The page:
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Burma marks 25 years since brutal junta crackdown

afp

Politicians, Buddhist monks and thousands of Burmese citizens attended rallies in Yangon on Thursday to mark the 25th anniversary of the brutal "8888" crackdown on student protests launched by the country's former junta rulers on August 8, 1988.

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Thousands massed in Yangon Thursday to mark the anniversary of a bloody crackdown on Myanmar rallies 25 years ago, in a historic commemoration urging further democratic reform.

Some five thousand people crammed into a convention centre and thousands more watched large television screens outside to witness a landmark ceremony recalling the huge 1988 student protests that were brutally crushed by the then-junta.

The event, attended by members of the opposition and ruling parties, diplomats and Buddhist monks, comes amid sweeping changes in Myanmar since the end of outright military dictatorship two years ago.

It was aimed at further propelling democratic reforms.

Activists expressed jubilation at the scale of the event, but urged even more people to join in.

"8888 (as the anniversary is known) is the biggest milestone in our history. It's unforgettable," Aye Myint, who joined in the protests in 1988, told AFP.

"Many more people should join the event. It's just a few if you compare with the people who participated in the democracy uprising 25 years ago."

A vicious military assault on student-led demonstrations against Myanmar's military rulers on August 8, 1988 sparked a huge popular uprising against the junta.

Hundreds of thousands took to the streets across the country calling for democracy, in protests that came to a brutal end the following month with an army crackdown that killed more than 3,000.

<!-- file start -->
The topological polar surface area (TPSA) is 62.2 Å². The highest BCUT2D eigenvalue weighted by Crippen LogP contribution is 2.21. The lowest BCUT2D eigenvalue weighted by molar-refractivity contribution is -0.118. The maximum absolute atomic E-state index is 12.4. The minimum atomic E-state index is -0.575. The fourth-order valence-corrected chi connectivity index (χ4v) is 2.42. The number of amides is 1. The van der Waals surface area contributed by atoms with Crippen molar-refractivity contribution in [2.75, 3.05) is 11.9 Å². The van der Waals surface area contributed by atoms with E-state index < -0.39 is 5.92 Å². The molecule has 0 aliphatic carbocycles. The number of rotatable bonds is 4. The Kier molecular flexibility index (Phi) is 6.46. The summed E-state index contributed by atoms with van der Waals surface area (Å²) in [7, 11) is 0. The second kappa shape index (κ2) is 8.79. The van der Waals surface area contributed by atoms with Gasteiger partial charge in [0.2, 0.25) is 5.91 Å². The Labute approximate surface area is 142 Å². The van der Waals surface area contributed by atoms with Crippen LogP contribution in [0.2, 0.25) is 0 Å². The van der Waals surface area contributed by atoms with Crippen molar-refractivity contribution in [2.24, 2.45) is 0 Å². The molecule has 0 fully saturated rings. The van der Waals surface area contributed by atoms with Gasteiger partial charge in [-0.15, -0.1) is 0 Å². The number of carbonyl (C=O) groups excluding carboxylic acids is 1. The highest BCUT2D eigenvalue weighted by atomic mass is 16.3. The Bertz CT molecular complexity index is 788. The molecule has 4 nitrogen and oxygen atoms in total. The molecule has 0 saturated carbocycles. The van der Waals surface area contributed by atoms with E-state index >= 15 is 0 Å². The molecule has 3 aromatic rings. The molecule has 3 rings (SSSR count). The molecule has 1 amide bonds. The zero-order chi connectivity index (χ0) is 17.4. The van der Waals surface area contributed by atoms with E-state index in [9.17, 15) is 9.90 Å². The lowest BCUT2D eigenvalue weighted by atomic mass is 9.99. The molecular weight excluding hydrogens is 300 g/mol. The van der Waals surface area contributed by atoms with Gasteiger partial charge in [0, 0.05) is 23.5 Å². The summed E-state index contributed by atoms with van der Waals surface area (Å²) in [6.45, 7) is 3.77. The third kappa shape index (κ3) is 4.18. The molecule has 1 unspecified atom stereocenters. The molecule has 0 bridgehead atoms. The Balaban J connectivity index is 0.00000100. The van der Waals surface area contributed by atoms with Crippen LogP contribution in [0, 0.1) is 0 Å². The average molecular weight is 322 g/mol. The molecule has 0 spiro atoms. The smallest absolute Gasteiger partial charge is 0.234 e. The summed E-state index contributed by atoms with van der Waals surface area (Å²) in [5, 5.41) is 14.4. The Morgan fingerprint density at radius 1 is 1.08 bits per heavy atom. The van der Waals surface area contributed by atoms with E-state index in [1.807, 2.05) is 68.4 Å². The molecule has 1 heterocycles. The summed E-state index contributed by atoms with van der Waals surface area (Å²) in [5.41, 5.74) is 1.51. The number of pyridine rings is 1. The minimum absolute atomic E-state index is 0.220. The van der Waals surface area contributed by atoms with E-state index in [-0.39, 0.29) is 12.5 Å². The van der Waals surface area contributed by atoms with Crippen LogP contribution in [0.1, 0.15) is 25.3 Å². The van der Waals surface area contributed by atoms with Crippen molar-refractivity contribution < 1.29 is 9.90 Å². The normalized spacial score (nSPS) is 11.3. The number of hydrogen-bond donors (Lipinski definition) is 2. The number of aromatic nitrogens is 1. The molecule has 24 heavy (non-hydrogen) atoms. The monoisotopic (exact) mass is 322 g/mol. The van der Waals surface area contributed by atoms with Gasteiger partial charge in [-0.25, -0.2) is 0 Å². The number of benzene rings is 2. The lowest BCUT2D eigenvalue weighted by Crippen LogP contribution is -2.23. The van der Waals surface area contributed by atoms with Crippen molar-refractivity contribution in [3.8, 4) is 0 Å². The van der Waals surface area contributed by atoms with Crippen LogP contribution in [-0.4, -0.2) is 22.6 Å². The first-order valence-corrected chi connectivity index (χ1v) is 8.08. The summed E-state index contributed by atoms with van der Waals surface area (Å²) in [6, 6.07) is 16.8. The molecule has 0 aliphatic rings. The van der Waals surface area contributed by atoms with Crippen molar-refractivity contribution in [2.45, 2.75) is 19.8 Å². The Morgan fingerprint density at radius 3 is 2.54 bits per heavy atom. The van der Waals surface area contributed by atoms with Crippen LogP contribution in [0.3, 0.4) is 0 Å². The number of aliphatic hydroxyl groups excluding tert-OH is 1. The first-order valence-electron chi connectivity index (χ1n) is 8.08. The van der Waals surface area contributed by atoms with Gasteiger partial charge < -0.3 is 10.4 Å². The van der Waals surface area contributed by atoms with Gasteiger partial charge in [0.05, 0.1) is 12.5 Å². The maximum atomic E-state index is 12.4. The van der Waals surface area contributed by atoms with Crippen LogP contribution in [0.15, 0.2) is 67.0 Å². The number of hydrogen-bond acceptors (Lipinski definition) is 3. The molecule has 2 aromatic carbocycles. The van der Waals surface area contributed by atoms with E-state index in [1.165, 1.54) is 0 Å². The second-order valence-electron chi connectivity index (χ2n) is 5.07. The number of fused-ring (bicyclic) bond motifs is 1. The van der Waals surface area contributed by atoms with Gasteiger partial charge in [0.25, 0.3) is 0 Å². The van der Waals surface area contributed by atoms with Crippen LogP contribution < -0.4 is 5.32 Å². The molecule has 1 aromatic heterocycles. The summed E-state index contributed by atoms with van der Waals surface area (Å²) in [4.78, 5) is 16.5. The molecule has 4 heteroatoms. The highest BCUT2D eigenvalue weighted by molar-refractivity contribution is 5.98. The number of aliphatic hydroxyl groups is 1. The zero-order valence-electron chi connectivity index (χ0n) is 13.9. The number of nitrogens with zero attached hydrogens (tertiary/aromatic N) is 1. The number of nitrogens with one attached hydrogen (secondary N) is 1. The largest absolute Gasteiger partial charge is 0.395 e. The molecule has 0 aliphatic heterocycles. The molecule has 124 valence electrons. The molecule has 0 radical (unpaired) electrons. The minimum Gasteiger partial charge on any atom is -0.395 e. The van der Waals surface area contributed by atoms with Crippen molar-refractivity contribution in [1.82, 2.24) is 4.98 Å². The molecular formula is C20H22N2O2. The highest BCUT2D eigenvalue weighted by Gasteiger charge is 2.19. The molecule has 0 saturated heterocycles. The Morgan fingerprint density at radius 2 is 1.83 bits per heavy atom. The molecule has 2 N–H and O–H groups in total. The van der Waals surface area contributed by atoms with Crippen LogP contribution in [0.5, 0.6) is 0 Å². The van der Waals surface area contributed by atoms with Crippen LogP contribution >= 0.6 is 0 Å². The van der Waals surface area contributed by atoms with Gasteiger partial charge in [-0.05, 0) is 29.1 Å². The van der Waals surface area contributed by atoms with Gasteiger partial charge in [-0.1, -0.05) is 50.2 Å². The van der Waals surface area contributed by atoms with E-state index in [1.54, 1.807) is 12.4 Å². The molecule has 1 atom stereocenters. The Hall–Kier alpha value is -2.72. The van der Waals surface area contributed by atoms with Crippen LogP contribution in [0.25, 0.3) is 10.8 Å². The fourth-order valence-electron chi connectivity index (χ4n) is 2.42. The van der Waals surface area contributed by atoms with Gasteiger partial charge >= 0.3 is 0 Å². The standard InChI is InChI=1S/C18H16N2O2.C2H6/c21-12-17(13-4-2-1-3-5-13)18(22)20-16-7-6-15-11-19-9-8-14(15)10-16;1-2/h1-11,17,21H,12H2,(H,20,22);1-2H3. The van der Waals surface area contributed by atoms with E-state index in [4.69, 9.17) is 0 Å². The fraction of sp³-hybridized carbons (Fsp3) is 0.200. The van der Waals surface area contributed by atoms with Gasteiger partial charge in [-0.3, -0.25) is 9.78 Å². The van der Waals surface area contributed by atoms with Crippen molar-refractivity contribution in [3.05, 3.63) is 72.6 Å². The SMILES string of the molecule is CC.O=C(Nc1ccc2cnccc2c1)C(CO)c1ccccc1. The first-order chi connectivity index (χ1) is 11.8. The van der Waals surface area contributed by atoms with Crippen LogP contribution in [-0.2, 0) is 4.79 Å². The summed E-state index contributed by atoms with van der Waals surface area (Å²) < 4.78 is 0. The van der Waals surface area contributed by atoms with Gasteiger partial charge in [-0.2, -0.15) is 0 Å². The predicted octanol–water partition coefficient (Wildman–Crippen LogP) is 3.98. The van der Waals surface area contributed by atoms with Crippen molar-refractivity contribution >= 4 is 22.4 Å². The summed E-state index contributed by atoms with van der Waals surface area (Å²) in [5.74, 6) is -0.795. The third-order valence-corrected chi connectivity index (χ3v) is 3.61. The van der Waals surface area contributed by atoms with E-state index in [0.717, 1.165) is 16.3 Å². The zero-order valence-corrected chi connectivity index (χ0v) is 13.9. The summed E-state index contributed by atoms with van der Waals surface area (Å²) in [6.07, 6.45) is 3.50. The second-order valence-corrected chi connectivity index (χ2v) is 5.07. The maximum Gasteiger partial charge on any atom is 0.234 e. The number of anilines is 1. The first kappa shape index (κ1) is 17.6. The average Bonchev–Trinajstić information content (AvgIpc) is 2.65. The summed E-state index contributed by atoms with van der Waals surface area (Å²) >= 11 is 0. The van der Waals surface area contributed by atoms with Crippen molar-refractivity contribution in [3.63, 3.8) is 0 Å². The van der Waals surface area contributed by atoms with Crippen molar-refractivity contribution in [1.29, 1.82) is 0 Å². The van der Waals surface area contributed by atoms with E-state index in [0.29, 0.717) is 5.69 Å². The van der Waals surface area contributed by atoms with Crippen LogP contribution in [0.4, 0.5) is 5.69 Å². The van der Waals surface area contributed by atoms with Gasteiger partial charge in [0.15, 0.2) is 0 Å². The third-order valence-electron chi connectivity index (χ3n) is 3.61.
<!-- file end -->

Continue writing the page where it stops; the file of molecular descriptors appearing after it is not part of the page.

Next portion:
Myanmar has undergone sweeping political changes since a quasi-civilian regime replaced junta rule in 2011.

Reforms have included the freeing of hundreds of political prisoners -- many of whom were jailed for their roles in the 1988 rallies -- and the welcoming of democracy champion Aung San Suu Kyi and her party into parliament.

The Nobel laureate, who was taking part in Thursday's commemorations, rose to prominence during the protests.

She had been living in London but returned to Yangon in 1988 to nurse her sick mother, and was quick to take a leading role in the pro-democracy movement, delivering speeches to the masses at Yangon's Shwedagon Pagoda.

Ko Ko Gyi, a key figure in the 1988 protests and a leader of the 88 Generation activist group said campaigns to push Myanmar further on the path to democracy should maintain "the spirit" of the student rallies.

"We cannot erase history. The situation of the country today is a result of the 1988 people's movement. Although we have not reached the situation we want, we are at the beginning of the road," he told AFP.

Earlier, hundreds of people watched some 50 campaigners march through downtown Yangon in an unauthorised procession that irked local law enforcers.

Marchers refused to halt when the head of police in the area asked them to stop. Police allowed them to continue, standing aside but taking pictures of those involved.

"I don't think we need to get permission... we do not want to protest, we just want to express our respect. We are just walking," said Tun Tun Oo, a 49-year-old businessman who was a student protester in 1988.

Activists also laid wreaths at Sule Pagoda in the centre of Yangon, which was at the heart of the August 8 crackdown.

Win Min, a former student protester, said the scene in the area 25 years ago was "the worst and most unforgettable of my life".

"We want to show our sorrow for the dead today and to show them we are moving forward to the goal of democracy... we promised them we would continue," he told AFP.

(AFP)

 

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